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nycs hottest new hamburger is from a gas station
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NYC’s hottest new hamburger is from a gas station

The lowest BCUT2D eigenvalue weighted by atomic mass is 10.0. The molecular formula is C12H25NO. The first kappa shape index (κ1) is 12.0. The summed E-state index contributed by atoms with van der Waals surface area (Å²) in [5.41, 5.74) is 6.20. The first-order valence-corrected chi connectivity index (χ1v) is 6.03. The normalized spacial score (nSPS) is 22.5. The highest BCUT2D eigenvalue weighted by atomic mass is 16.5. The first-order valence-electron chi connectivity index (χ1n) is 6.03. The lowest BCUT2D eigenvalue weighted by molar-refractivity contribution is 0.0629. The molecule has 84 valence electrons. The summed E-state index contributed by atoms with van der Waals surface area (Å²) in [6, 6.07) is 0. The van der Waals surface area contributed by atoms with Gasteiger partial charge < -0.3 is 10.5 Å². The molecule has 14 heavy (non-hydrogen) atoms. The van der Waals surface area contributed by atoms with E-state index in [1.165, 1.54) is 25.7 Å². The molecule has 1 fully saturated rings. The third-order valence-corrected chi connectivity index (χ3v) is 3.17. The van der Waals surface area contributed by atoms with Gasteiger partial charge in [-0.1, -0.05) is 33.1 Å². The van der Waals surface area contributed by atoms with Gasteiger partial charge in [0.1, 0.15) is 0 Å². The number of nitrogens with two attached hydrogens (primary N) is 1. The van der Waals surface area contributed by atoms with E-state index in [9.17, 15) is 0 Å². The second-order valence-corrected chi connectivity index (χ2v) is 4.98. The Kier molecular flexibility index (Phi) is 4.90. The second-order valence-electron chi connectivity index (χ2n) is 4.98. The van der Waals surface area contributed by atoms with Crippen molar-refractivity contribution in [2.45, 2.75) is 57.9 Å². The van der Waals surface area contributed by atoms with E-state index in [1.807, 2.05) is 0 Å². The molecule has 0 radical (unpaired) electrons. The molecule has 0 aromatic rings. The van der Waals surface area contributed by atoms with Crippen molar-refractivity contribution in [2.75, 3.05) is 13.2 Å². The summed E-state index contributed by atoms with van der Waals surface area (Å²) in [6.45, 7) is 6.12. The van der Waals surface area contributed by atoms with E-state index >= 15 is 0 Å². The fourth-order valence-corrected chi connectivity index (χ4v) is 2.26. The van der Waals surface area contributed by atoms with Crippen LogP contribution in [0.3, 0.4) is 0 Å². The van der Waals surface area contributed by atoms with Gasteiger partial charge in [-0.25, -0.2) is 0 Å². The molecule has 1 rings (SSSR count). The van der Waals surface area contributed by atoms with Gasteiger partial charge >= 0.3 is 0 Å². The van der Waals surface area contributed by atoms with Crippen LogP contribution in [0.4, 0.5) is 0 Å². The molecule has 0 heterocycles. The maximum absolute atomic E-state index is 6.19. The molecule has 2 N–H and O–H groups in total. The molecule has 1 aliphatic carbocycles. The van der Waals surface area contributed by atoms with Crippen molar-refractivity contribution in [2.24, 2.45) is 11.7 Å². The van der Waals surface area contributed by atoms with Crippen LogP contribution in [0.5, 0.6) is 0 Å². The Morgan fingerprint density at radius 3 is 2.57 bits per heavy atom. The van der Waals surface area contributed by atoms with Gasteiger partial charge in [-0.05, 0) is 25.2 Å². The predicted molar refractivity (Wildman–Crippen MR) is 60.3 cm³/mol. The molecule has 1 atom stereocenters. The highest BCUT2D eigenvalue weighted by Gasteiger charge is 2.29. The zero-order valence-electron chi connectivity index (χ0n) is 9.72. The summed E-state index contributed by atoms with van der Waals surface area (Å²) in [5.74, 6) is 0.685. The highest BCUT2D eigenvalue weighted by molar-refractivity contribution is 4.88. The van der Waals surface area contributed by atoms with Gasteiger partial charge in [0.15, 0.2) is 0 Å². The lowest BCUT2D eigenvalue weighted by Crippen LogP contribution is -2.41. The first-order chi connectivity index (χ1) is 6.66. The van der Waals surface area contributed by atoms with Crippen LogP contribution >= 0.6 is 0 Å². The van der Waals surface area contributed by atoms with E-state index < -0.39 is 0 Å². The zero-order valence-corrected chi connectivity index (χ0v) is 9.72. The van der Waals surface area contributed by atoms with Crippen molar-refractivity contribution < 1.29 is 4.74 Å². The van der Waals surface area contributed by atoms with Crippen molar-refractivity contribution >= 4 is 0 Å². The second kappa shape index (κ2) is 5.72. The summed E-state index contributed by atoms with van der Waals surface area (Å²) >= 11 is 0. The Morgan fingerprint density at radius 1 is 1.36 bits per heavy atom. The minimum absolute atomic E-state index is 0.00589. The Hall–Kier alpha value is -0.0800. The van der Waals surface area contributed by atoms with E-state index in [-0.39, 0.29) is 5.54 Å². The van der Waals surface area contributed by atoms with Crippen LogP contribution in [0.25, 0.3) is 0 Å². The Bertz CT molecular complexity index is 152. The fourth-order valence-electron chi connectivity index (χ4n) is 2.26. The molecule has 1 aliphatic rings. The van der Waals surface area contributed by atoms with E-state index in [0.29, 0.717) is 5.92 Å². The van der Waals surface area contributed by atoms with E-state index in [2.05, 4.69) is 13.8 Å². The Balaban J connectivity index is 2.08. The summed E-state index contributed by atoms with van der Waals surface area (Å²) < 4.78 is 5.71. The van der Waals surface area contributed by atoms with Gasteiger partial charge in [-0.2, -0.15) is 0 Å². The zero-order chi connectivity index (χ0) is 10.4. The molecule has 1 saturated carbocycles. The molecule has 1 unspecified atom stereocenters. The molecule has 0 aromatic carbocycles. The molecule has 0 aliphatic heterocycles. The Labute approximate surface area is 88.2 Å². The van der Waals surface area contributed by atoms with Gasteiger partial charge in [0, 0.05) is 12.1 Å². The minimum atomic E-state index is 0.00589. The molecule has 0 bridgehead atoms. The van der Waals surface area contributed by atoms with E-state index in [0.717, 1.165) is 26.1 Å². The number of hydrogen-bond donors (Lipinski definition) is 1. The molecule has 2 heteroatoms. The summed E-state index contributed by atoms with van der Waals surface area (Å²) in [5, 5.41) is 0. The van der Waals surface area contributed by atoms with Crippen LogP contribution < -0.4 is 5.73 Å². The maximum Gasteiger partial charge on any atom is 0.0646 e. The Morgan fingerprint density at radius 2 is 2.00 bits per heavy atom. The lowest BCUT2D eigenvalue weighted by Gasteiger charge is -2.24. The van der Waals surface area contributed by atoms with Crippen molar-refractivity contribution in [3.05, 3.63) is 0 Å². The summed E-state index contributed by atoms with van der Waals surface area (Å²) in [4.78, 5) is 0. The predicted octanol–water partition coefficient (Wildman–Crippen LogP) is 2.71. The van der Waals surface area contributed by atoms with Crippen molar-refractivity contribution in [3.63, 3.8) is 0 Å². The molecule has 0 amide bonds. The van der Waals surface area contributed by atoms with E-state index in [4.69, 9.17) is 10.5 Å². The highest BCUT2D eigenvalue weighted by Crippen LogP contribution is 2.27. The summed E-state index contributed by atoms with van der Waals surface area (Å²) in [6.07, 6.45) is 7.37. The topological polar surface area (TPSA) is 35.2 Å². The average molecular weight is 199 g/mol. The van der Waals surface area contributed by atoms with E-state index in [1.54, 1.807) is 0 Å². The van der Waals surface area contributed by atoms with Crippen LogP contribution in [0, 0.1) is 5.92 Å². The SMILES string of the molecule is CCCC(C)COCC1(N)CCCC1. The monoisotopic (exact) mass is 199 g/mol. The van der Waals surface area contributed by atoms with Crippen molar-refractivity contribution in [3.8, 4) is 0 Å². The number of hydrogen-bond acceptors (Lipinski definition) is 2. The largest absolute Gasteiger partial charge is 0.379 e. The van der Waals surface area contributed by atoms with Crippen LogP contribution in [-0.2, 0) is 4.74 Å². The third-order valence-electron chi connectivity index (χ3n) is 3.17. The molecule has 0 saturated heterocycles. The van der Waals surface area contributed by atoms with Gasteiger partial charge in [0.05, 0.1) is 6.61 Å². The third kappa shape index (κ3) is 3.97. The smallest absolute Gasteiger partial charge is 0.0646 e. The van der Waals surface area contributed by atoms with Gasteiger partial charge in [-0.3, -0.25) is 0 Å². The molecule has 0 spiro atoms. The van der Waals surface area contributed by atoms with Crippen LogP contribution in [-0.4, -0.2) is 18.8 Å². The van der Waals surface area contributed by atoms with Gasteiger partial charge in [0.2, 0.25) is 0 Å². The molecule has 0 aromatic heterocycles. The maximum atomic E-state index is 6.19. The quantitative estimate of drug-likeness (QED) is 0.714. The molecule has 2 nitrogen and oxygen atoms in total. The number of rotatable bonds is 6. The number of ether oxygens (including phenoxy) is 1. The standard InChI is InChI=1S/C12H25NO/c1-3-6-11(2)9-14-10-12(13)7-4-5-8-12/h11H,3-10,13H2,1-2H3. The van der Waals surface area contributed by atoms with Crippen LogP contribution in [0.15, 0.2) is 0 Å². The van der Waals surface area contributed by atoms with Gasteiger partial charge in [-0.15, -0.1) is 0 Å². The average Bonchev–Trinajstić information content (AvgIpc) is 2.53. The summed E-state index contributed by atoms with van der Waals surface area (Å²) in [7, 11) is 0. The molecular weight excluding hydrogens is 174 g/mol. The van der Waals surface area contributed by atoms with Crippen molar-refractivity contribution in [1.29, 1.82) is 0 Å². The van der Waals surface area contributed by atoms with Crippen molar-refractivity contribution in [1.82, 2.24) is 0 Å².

It will really fill you up. The tiny hamburger joint Smacking Burger has opened inside of a working gas station — which happens to be the last one in Manhattan below 14th Street. On a recent Saturday, the owners said they served some 800 customers. The four-pump Mobil on the narrow corner of Eighth Avenue and Horatio Street has a small wedge of a convenience mart. When you walk in, there’s a typical cashier to the left. To the right, past a shelf of chips and adjacent to coolers of drinks, Smacking Burger occupies a tight triangle. In that cramped space, station owner Tommy Hondros and his girlfriend Elizabeth Torres, along with two employees, take orders, fry fries, and cook burgers on a sizzling flattop grill. “It’s hectic,” Hondros, 37, told The Post. “We’re trying to get everyone fed.” He and Torres, 32, started serving smashburgers — burgers pressed into thin, crispy-edged patties — out of the station at the end of April. “People say they love that feeing of pulling up to a gas station and getting a burger. You can’t get that anywhere else [in the city],” said Hondros, who owns three other gas stations, all in Brooklyn. “I’ve been pumping gas since age nine,” the Bayridge native added. “My father had gas stations forever.” He fondly recalls how fuel stops used to house unique burger joints and wanted to recreate that experience. “I wanted to get that old-school feeling. There’s nothing but Burger King now,” he said. Smacking Burger definitely has its own vibe. On a recent Wednesday, a dozen or so customers — mostly young men in the sporty vests and high-performance work pants that signal careers in tech — lined up outside before the noon opening. Inside, tracks by Tyla and Dua Lipa offered a summery soundtrack as people waited up to an hour for their meals. The 1997 flick “Good Burger,” starring Kenan Thompson, played silently on a monitor overhead. “Kenan’s a customer, but he hasn’t tried the burger yet,” Hondros said. Six different burger variations are on offer. There are also sides such as “Famous Fries” ($7.99) loaded with beef crumbles, American cheese, pickles, “smack sauce” — a riff on a pink burger sauce, elevated with dill — and a creamy take on chimichurri. The special sauces, which include a funky horseradish option, are notably delicious and made in-house by Torres. “I be cooking every day in the house, I just love it,” said Torres, who grew up in a family of restaurant owners and has studied at various culinary schools. Menu standout burgers include “The Big Smack” ($8.99) with two patties, American cheese, shredded lettuce and Smack sauce on a Martin’s sesame bun, and “The Truff” ($8.99) — a single patty, grilled mushrooms, Swiss cheese and truffle-tinged hot sauce. Lucas Flores Piran, a 38-year-old film director who lives down the street from gas station, raved about the Big Smack and said it was worth his 40-minute wait. (His goldendoodle Apollo also enjoyed a $3 puppy patty.) “It’s delicious, hearty, flavorful, nice umami,” he enthused. “Better than the Motz burger,” he added, referencing Hamburger America, the restaurant opened by burger scholar George Motz late last year. “Don’t tell George.” Chris Melbourne, a 35-year-old who lives in Brooklyn and works at Apple’s nearby offices, loved the smack sauce and the juiciness of the patty. “I definitely would go back for more,” he said.

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